Does the Bill Breach Workers’ Freedom of Association?

It is not difficult to make the case, as Ewing and Hendy do elsewhere, that this Bill breaches workers’ and trade unions’ freedom of association as protected by international law and various treaties to which the UK is signatory including the European Convention on Human Rights (ECHR). Since its landmark decision in the case of Demir and Baykara v Turkey, the European Court of Human Rights has affirmed in quite unambiguous terms that Article 11 of the Convention protects the right to collective bargaining and the right to strike. Conferring power on an employer to issue a work notice unilaterally, having only consulted the union but not secured its agreement, might constitute a breach of the right to collective bargaining as protected by Article 11. Requiring named individuals to work during a strike might constitute a breach of their right to strike.  If ‘minimum service’ is defined so as to undermine the effectiveness of the industrial action, the work notice might also constitute a breach of the right to strike of the trade union and the striking workers.

Taking a first look at the Bill last week, I identified a number of principles to which the governing bodies of the International Labour Organisation have reference when deciding the permissibility, according to international law, of particular minimum service agreements. According to the precedent set in Demir and Baykara, the Strasbourg Court (and indeed any other court) may also have reference to these principles when interpreting the scope of the protection offered by Article 11 ECHR.

First, minimum service agreements should not call into question the right to strike of the large majority of workers concerned and should not render the strike ineffective. Second, trade union organisations should be able to participate, along with employers and the public authorities, in defining the minimum service.  Third, minimum service agreements should be reached before any industrial dispute arises in order to give adequate time for negotiations and decision-making. Fourth, any disagreement between a trade union and employer should be settled by an independent body, like for instance, the judicial authorities, and not by the ministry concerned.

As it stands, the Strikes (Minimum Service Levels) Bill seems to be at odds with at least the second, third and fourth of these. The new rules require an employer to consult the union and to ‘have regard’ to the union’s response but otherwise leave it to the employer to decide the terms of the work notice. In the case of disagreement, which seems at least highly likely, the employer’s opinion will prevail. As to timing, if a work notice is to be given to a trade union, this must be done after the union has given notice of industrial action – well after the dispute has begun. Depending on how ‘minimum service’ is eventually defined in the secondary legislation, the first principle may also be breached.

Second Reading

Given the breadth of the powers which the Bill bestows on the Secretary of State and the ways in which it appears to pave the way for breach of workers’ and trade unions’ fundamental rights to freedom of association, the speed with which it is being ushered through Parliament is also cause for concern. At the end of a Second Reading debate lasting just over five hours, a motion was passed to commit the Bill to a Committee of the Whole House, with proceedings in Committee to last not more than five hours, and the Third Reading to be completed 6 hours after that. On the day of the Second Reading, the Regulatory Policy Committee (RPC) issued a statement to the effect that it had not yet received any Impact Assessment from BEIS. The role of the RPC is to provide opinions to help Government departments to ensure that the evidence and analysis in their impact assessments is sufficiently robust. Departments are expected to submit such assessments to the RPC before a bill is laid before Parliament and in time for the RPC to issue an opinion alongside the assessment’s publication.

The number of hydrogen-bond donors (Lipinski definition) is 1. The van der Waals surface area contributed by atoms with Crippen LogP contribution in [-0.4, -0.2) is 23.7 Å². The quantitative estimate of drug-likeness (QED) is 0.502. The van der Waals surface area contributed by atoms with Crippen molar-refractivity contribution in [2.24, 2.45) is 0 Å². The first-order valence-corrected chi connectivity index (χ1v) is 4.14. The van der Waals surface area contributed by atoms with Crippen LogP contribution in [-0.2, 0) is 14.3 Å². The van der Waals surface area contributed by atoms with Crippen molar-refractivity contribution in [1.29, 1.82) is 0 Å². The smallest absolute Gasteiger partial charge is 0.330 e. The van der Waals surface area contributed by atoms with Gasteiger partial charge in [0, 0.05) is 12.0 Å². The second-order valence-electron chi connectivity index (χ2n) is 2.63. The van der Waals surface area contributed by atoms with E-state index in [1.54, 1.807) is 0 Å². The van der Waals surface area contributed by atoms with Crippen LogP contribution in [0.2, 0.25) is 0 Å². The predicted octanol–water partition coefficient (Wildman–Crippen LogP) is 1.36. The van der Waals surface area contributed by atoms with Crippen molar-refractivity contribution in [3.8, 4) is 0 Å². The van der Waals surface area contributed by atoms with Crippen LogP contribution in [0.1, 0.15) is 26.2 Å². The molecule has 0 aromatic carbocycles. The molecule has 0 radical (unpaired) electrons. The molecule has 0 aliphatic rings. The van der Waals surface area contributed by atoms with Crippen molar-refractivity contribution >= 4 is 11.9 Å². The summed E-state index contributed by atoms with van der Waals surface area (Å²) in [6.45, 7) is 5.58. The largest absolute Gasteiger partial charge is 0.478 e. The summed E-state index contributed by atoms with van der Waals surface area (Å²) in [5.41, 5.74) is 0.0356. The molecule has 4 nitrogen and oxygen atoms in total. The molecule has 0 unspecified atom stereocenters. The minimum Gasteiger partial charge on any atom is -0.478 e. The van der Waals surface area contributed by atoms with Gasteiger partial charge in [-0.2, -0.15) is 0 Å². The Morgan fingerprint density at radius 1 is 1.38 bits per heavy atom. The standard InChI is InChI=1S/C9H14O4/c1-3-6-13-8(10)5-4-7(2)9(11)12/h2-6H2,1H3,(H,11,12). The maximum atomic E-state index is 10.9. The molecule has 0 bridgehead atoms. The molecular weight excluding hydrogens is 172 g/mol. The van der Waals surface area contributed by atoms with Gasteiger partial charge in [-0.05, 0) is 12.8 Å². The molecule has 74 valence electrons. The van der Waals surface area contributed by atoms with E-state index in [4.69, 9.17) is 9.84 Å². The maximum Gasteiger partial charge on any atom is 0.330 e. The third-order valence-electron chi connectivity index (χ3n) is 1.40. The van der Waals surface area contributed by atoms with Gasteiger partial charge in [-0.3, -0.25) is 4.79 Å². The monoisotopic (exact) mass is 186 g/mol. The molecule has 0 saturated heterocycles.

During the debate, a number of opposition politicians raised important objections to the Bill. Pointing out that to comply with Article 11 ECHR, the new measures would have to be ‘necessary in a democratic society’, for example, Joanna Cherry MP reminded Mr Shapps that the memorandum that had accompanied the Transport Strikes Bill last October had stated explicitly that the Government’s legal advice was that it is not justifiable or necessary in a democratic society to have such restrictions in emergency and patient care services, in fire and rescue, or in education—only in transport. To that, Owen Thompson MP added:

The sweeping Henry VIII powers in the Bill, enabling Ministers to amend, repeal or revoke primary legislation not yet passed, should chill the heart of any democrat. It is ironic that a Government so keen to turn their back on Europe lean so heavily on their excuse, “But that is what other countries do”. It is also deeply disingenuous, and as Unison has rightly pointed out, countries being cherry-picked by the Government, such as Italy and France, come to voluntary agreements through collaborative processes and have far less restrictive measures in place than we currently see in the UK. They do not have unspecified minimum service levels imposed on them by an Executive, as this Bill would enable this Government to do. Strikes are not the cause of the problems we face here; they are a symptom of the deep-rooted damage that has been done to our public service by this Government.

This blog was originally published on the University of Glasgow School of Law website

Ruth Dukes

Ruth Dukes Ruth Dukes is Professor of Employment Law at the University of Glasgow and a member of the Executive Committee of the IER.